Informal, unstructured employee onboarding is definitely not the way to go. 

Formal

You guessed it – formal onboarding involves a strategic step-by-step plan to get employees integrated into the company. The onboarding program consists of a series of actions and tasks that teaches a new hire their role, the business’ goals and expectations, and workplace norms. 

Formal onboarding reduces the stress inherent in starting a new job and getting to know coworkers. It’s a repeatable process that details every stage of getting acquainted with a new position and organization. This structured approach decreases the uncertainty and anxiety people typically feel when changing jobs and/or companies. Ultimately, a formal procedure for onboarding results in better, more productive and contented workers. 

Onboarding managers or supervisors should review this checklist prior to a new hire’s start date:

  • What tools and software do they need?
  • Are the other devices or equipment they might need available?
  • Has IT set up email address, log-in info, and given access to necessary accounts, etc.?
  • Where will they sit? Is the work station clean and equipped?
  • Are office keys, access cards, security codes ready for them to use?
  • Have they received a welcome package?
  • Have you or someone else from the company reached out prior to their start date?

Best Practices & Tips

There are four distinct levels in the formal onboarding process – the “building blocks” of good onboarding. Professor Tayla Bauer of Portland State University refers to these 4 main principles as “the Four C’s”. 

The Four C’s are:

  • Compliance

The lowest level, compliance involves familiarizing employees with the basic legal regulations and policies.

  • Clarification

This stage is all about making sure workers know their role and understand all expectations. 

  • Culture

A broad category, this level encompasses both formal and informal organizational norms, providing the employee with a sense of the company culture. 

  • Connection

Think interpersonal relationships, networking, and socialization with coworkers and colleagues. 

The ability of an organization to take advantage of these guiding principles determines its overall onboarding strategy. Most businesses fall into one of these three categories:

  • Passive Onboarding (Level 1) 

Naturally, nearly all companies cover Compliance during formal onboarding. For firms that practice Passive Onboarding, there might be some form of role clarification, but Culture and Connection aren’t addressed. Perhaps there are some informal ways, but there’s been no concerted effort by HR or anyone to streamline the task. Agencies at this level might have an onboarding checklist of tasks they need to complete. Passive Onboarding works to a degree, but it’s not systematic.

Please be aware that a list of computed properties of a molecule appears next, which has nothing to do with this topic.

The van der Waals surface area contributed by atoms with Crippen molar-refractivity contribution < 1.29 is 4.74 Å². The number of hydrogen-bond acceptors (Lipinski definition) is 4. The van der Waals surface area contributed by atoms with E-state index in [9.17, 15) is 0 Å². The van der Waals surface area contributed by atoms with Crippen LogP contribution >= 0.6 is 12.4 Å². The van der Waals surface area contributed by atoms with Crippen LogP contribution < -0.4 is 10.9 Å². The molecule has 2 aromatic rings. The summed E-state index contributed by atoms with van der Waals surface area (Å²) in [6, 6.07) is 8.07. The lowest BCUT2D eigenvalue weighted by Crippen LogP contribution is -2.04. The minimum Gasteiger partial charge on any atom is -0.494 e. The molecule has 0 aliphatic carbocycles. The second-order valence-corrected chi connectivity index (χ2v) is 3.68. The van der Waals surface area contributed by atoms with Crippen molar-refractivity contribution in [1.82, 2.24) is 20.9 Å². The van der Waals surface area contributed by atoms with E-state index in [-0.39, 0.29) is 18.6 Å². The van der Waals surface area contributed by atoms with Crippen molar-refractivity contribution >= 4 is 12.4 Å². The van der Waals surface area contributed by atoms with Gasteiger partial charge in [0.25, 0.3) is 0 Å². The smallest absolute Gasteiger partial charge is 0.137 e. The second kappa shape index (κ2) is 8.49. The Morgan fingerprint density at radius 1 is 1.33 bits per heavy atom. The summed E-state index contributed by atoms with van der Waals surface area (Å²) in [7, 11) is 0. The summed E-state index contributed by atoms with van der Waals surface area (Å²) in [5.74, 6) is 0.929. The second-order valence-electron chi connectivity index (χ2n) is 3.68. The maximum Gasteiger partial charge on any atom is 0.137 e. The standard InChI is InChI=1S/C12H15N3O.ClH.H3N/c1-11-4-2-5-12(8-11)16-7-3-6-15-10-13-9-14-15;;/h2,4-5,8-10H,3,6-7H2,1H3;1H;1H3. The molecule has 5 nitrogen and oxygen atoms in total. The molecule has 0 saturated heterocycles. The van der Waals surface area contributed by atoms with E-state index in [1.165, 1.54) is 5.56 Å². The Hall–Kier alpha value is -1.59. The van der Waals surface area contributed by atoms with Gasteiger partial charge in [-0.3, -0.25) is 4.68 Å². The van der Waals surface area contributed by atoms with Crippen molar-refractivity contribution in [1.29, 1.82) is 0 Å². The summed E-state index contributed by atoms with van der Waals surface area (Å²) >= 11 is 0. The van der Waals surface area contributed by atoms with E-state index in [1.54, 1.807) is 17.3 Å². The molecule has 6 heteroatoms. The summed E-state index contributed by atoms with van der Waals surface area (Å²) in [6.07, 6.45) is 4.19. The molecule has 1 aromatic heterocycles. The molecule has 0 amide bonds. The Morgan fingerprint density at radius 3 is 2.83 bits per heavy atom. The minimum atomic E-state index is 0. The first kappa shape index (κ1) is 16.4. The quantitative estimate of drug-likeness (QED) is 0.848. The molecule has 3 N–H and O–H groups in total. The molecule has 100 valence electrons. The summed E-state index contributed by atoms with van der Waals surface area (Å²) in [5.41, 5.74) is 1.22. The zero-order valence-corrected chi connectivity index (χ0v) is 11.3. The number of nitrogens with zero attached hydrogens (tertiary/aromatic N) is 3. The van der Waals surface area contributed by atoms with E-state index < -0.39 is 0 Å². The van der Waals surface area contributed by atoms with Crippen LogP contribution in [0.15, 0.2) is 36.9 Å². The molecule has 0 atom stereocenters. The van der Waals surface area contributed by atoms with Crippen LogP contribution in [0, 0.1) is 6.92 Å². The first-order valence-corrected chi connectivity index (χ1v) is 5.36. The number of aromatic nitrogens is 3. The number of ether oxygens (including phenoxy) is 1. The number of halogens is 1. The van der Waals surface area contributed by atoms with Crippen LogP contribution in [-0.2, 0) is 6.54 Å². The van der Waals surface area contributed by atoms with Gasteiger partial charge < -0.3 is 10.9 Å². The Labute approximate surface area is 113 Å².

• High Potential Onboarding (Level 2)

Where an organization thoroughly covers Compliance and Clarification in their formal onboarding and Culture and Connection is touched upon, Level 2 – High Potential Onboarding – is achieved. Still, there is no established process across the board. 

  • Proactive Onboarding (Level 3)

In a Proactive Onboarding, or Level 3, firm, all four building blocks are formally handled. There’s a systematic approach to onboarding that involves a human resources management strategy. Not many companies are at this level. 

Certainly, there’s no one-size-fits-all approach for onboarding, but there is a general formula:

Self-confidence + Role clarity + Social integration + Company culture knowledge = Successful onboarding 

With all that said, there are specific best practices – and yes, remote and on-site onboarding share most of them. Top companies, like Twitter, Microsoft, and Netflix follow these common best practices for onboarding and supporting new talent: 

1. Start early

Don’t wait until your new recruit walks through the door on their first day to initiate their integration. To reach Proactive Onboarding status, your onboarding program must begin in the recruiting phase. Onboarding is not a one-time event; it should start before the employee does. As CEO of BambooHR, Ben Peterson, says, “If we don’t worry about onboarding before the employee starts, then we’re way behind.”. Along with other necessary materials and fun swag, provide candidates with a realistic preview of the job as it helps build trust between employee and employer before they even walk in the office.

2. Prepare resources

Give the new hire what they need to succeed, even before they enter the office. Introduce them via email and provide them with all the resources they need – beforehand -to navigate the workplace and get a solid start on day one. Consider including a welcome letter and special tips on getting around their new environment. Create a work plan and schedule, and be sure they receive all the details on their new role, the hierarchy, etc. 

3. Welcome your new member

Beyond introducing a new team member with a nice email, think of other ways you can make them feel more welcome. 

  • Deck out their workstation and set it up with nameplate, business cards, and even a little gift
  • Throw a little welcome party/meeting for in-person introductions and networking 
  • Give them a swag bag full of company-branded merchandise 

4. Facilitate & promote connection 

As mentioned, connect new workers and schedule meet-and-greets with existing employees. If new hires are in a position to create meaningful connections, they’ll likely stick around longer and feel better about their workplace. Ensure you keep them informed on who’s who and how the company’s structured. Block out time for one-on-one with managers as 72% of new hires say this is very important during onboarding.

5. Set expectations for work & management style

A person may know their job, per se, but often the expectations and managing style are uncertain. Aside from providing a job description, have your new employee work toward some short-term goals in their first few weeks and discuss skills development, management style and advancement opportunities. 

6. Assign a buddy or mentor